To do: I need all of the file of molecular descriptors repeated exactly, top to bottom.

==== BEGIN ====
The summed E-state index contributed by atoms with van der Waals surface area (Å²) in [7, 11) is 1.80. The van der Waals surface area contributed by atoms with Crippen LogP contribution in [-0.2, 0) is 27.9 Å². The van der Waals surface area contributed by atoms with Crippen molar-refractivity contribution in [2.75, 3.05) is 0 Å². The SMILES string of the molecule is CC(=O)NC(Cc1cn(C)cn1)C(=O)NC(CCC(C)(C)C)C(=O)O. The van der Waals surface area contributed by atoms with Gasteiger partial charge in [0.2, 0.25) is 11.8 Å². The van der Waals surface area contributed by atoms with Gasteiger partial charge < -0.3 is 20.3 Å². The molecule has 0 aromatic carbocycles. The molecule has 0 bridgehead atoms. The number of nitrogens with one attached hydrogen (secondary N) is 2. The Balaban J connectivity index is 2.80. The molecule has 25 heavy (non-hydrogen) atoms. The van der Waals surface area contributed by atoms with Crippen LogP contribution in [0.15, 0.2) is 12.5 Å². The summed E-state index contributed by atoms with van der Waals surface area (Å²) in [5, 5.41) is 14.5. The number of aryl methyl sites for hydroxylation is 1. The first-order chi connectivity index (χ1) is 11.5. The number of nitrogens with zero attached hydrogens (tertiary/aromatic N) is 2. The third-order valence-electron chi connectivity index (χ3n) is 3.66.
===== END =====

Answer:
The summed E-state index contributed by atoms with van der Waals surface area (Å²) in [7, 11) is 1.80. The van der Waals surface area contributed by atoms with Crippen LogP contribution in [-0.2, 0) is 27.9 Å². The van der Waals surface area contributed by atoms with Crippen molar-refractivity contribution in [2.75, 3.05) is 0 Å². The SMILES string of the molecule is CC(=O)NC(Cc1cn(C)cn1)C(=O)NC(CCC(C)(C)C)C(=O)O. The van der Waals surface area contributed by atoms with Gasteiger partial charge in [0.2, 0.25) is 11.8 Å². The van der Waals surface area contributed by atoms with Gasteiger partial charge < -0.3 is 20.3 Å². The molecule has 0 aromatic carbocycles. The molecule has 0 bridgehead atoms. The number of nitrogens with one attached hydrogen (secondary N) is 2. The Balaban J connectivity index is 2.80. The molecule has 25 heavy (non-hydrogen) atoms. The van der Waals surface area contributed by atoms with Crippen LogP contribution in [0.15, 0.2) is 12.5 Å². The summed E-state index contributed by atoms with van der Waals surface area (Å²) in [5, 5.41) is 14.5. The number of aryl methyl sites for hydroxylation is 1. The first-order chi connectivity index (χ1) is 11.5. The number of nitrogens with zero attached hydrogens (tertiary/aromatic N) is 2. The third-order valence-electron chi connectivity index (χ3n) is 3.66.